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CANNES 2020 Marché du Film

Il primo webinar di Scandinavian Films esplora le nuove strategie di riprese ai tempi del COVID-19

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- CANNES 2020: Il webinar del Marché du Film, intitolato "Produzione pandemica: lezioni apprese nei Paesi nordici", ha visto la partecipazione di quattro cineasti della regione

Il primo webinar di Scandinavian Films esplora le nuove strategie di riprese ai tempi del COVID-19
I partecipanti al webinar

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During this year’s Cannes Marché du Film (22-26 June), Scandinavian Films organised five webinars on producing films in the time of the coronavirus, all moderated by Screen International journalist Wendy Mitchell. The first of the five panels, “Pandemic Production: Lessons Learned in the Nordics”, took place on 22 June and saw the participation of four Nordic filmmakers – namely, Nina Laurio (producer from Finland’s Dionysos Films), Lars Bredo Rahbek (head of production at SF Studios’ Danish division), Sara Young (writer-director of the Swedish flick Most Unwanted) and Kristinn Thordarson (head of production at Iceland’s TrueNorth). In the midst of the pandemic, audiovisual production restarted earlier in the region than it did in the rest of the world. The participants disclosed the main obstacles created by the emergency, how they’ve implemented safety and social distancing measures, and their strategies when dealing with new insurance and financing challenges.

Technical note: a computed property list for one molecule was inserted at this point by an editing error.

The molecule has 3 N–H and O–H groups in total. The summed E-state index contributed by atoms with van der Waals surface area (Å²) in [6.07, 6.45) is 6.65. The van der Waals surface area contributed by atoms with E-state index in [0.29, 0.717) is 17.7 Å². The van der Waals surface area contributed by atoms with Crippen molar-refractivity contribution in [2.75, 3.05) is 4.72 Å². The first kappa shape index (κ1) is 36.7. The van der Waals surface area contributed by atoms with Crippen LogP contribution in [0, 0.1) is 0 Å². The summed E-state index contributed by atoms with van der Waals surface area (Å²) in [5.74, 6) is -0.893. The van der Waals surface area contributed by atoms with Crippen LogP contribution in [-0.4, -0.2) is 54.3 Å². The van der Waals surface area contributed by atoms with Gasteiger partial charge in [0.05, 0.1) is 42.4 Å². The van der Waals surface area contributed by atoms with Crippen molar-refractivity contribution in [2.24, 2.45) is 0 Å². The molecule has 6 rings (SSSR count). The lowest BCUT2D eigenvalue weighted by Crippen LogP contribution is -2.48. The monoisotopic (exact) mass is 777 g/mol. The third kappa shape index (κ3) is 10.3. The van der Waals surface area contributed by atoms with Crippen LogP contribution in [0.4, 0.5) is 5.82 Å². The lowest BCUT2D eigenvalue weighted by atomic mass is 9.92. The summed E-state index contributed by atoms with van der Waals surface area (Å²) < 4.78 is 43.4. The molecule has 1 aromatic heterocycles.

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Following a quick introduction, Mitchell played a video interview with Aage Aaberge (Nordisk Film), the producer of Erik Skjoldbjærg’s international war drama Narvik (see the news), production on which was interrupted in March. Nobody could have expected this emergency: “We had 60 extras, a fantastic location just two-and-a-half hours away from Oslo, and everything was ready for filming; then the crew had to face a ten-week shutdown,” said Aaberge. Speaking about the strategies that were put in place, the Norwegian producer explained: “This an incredibly extreme situation. We’ve done a lot of things to secure our filming. First, we were monitoring the development of the infection on a weekly basis and know full well that, once we were ready to be back on set, the pandemic could have brought us to a second shutdown. Secondly, we tried to understand how to finance the extra costs incurred, on top of a €6.9 million budget. The national film institute gave us positive signals and covered 65% of these extra expenses. Third, the industry set up a committee to prepare some proper guidelines, which we followed to the letter. Among these, the real challenge was to provide sufficient decontamination equipment.” Aaberge later added that the crew was downsized and that they used a large (and unused) office complex that allowed crew, extras and actors to keep social distancing and to significantly reduce the number of people present on set.